For Welker, ACL rehab continues on the field

Wide receiver Wes Welker has 44 receptions this season for the 6-2 Patriots—good for 355-yards. That translates to an average of just over 8-yards per catch. Numbers that are, well, down from Welker’s previous seasons in New England working with QB Tom Brady. Last season, in 13 games, Welker caught 123 passes for 1,348 yards—an average of 11-yards per catch.

Yes, this offense is different in 2010. No Randy Moss, different personnel groupings, etc. However, this is an example of how difficult it is for a pro player to come back the flowing season after ACL surgery—plus rehab—and turn out the same production.

Wes WelkerICONWelker's numbers are down this season after coming back from ACL surgery.

In a good read today by Karen Guregian of the Boston Herald, Welker was open and very honest (which we don’t see often when it comes to injuries in this league) about his rehab and the entire process of coming back after a knee injury.

Welker, when talking about his knee said, ““Yeah, it’s getting to the point of just trusting my knee and knowing that it’s going to be fine. Not that there’s doubt, but subconsciously (when you’re out there), you think there might be doubt. So for me, it’s getting past that and getting that muscle memory back.”

We tend to gloss over this aspect when it comes to players. I blew an ACL out during my career, and I know exactly what Welker is talking about in this case. There is that “fear,” when you are on the field that the knee won’t respond. For me, that meant playing with extra depth in Cover 2, breaking down sooner when making a tackle to avoid any sudden quick movements (which did hurt my production) and the overall idea that I couldn’t cut—or move—as fast as I used to.

Welker went on to add, “I don’t think you’re fully back until a full year, and even then, I think people think you go through an injury like that and you’re just supposed to come back the same when, over the offseason, I’m usually training instead of rehabbing. There’s a difference. . . . I still feel like I can play at a very high level now, and that’s my job every time I step out there.”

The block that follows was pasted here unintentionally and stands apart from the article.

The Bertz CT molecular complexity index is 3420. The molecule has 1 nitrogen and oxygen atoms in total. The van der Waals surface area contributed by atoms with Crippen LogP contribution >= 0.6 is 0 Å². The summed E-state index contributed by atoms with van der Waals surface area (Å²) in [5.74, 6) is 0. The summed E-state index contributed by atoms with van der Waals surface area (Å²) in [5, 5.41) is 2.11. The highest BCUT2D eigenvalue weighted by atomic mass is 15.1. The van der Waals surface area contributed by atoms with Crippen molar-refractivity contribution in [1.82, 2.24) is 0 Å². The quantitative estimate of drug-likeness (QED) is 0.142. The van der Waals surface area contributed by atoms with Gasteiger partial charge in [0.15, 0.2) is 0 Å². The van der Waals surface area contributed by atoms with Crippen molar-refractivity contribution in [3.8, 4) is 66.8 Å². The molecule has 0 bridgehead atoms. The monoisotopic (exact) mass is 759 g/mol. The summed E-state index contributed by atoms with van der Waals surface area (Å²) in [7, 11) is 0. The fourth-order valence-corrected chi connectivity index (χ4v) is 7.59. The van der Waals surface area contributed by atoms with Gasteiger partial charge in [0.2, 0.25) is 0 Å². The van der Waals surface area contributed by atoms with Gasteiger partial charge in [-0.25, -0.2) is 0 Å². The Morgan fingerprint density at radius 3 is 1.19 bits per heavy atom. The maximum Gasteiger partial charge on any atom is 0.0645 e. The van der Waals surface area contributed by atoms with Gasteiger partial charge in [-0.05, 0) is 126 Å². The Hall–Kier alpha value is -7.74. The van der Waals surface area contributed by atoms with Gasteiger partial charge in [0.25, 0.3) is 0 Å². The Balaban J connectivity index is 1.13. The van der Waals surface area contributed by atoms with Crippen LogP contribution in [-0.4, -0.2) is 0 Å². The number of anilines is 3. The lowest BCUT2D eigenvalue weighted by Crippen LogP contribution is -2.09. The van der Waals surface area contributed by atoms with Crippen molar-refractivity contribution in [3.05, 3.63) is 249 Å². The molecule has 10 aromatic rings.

Again, the rehab process eats up the entire off-season. Instead of focusing on the weight room, functional movements, speed training, etc., you find yourself in the training room—all day. Working on range of motion in the knee, building the muscles around it, and learning how to run all over again. It is a grind, a frustrating period in your career. You slowly come back, find yourself “limited” in the offseason and only get back onto the field with a knee brace that looks—and feels—bulky and uncomfortable. A daily reminder that your knee was destroyed, and you have to build it back up.

It isn’t a surprise that Welker’s numbers have dipped. It is natural. But, the important aspect here is that the wide receiver is on the field, playing and still producing for a 6-2-football team. Welker is experiencing the daily maintenance that comes with the rehab process (which really takes two full years), and he is out there.

We always judge skill players in this league by numbers, but as a former player who has been in this situation, I judge it by getting through every Sunday and contributing is some aspect to wins.

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